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Harrah's leads gaming rally

By Francis Till in Las Vegas

Friday 7th February 2003

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The gaming industry worldwide is facing new threats from regulators and public opinion as its act is being radically changed by technology.

In the US a key mover for the industry's need to adapt is Harrah's CEO, Gary Loveman, who has turned the Las Vegas company from a failing industry player (resulting in its selldown from the highly profitable Sky City in New Zealand) into one of the most profitable gaming companies in the world.

"The gaming business remains badly misunderstood, particularly by policy makers. My colleagues in the industry and I need to demystify the business and reposition it as a mainstream consumer business so that it won't get the somewhat hysterical treatment that it currently gets," he said in a recent interview.

Mr Loveman came to Harrah's from an academic background ­ a direct jump from tenure-track professor at the Harvard Business School ­ and put changes in place that have seen revenues jump five-fold.

Harrah's is America's third-largest casino operator and the most geographically diverse, with 25 properties in Nevada, New Jersey, Louisiana and the highly profitable riverboat markets of the Midwest.

Unlike key competitor MGM Mirage which caters to "high rollers" and CEO-types who have great personal exposure to the stock market and the economy, Harrah's markets to leisure gamblers: the retired and others with fixed incomes that provide them with both the time and money to gamble.

Then, Harrah's is really about gambling first ­ all the rest comes in support.

"We rent hotel rooms so gamblers can rest at night," he said. "The lure is a good deal to come and gamble."

In contrast, Las Vegas-based Mandalay Resort Group has just opened a convention centre. "Mandalay is increasingly a hotel company," he says.

Harrah's is also resting more of its business case on very advanced CRM (customer relationship management) and data warehousing technologies, largely through an extraordinarily fruitful partnership with NCR's Teradata.

The system developed through the partnership allows any visit to any casino to become the database equivalent of a visit to each of the firm's properties ­ and feeds a customer loyalty programme that has jumped spending substantially, Mr Loveman told NBR at the Teradata conference in Las Vegas.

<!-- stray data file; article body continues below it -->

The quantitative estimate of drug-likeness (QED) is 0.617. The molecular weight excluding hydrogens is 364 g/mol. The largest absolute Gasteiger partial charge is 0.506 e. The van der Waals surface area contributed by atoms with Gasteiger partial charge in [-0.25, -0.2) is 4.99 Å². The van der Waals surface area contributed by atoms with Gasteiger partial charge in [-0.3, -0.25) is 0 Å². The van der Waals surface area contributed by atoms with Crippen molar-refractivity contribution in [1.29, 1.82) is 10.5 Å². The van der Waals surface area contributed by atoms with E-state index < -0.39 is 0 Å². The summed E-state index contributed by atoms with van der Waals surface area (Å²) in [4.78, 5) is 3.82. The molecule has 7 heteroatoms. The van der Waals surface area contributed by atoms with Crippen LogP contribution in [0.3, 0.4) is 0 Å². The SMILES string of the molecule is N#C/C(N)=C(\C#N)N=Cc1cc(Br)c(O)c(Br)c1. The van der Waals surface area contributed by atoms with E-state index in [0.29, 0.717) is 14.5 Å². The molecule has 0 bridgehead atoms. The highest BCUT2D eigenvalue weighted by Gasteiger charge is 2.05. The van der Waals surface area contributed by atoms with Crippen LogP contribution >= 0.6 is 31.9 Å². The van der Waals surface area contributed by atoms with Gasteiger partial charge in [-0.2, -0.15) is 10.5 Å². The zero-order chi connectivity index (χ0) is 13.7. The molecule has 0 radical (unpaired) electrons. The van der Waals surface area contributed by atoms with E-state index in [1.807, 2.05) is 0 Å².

The result?

"We think we can run this business at a 12-15% growth rate prospectively" over the medium term.

Expanding on his views in the US entrepreneurs' magazine Fast Forward, he said: "I think of Harrah's as a large-scale consumer business that happens to be in the gaming business. But that certainly is not its ancestry.

"Five years ago, it would have been very much a gambling company. Now, we still make all of our money from gambling. But the way that we think about our challenges is consistent with the broader approach to consumer retail."

That case has been made repeatedly by large-scale gaming operations and casinos in this part of the world but has often fallen victim to activist forces far more mindful of the "threat" of gambling than the value a prosperous service enterprise brings to its host community.

Mr Loveman, who was previously chief operating officer, said he expected 2003 earnings to grow at a "robust single-digit" percentage rate, roughly in line with Wall Street forecasts, and analysts said the company should post earnings of about $US3 a share, up from about $US2 a year ago.

Harrah's, the first casino company to be listed on the New York Stock Exchange, had $US3.7 billion in revenues in 2001 when other companies were being hit hard by a drop in tourism. It turned in an impressive bottom line that year in spite of a cash-eating nightmare caused mostly by complicated local politics in a failed attempt to build a casino in New Orleans.

It employs 42,000 and, although it, like other big casino enterprises, had to make some layoffs to cope with the sudden cessation of tourist travel in the US, the fact that many of its operations draw from a driving-distance clientele made that downturn shock much easier to manage.

Harrah's executives are quick to point out, as well, that working at Harrah's is often the best job their employees have ever had ­ or are likely to ever have. The company has extensive reward and recognition programmes for staff and encourages promotion from within for senior roles, making for a very dedicated staff.

Harrah's did well this December, against a backdrop of earnings warnings issued by other casino-based entertainment companies because of a shockingly slow year-end holiday, largely because of its target population and its technology edge. Harrah's made news last month when it said it would not pre-announce results for the December quarter, even though its competitors all came out early with profit warnings. Harrah's said it had no warnings to issue.

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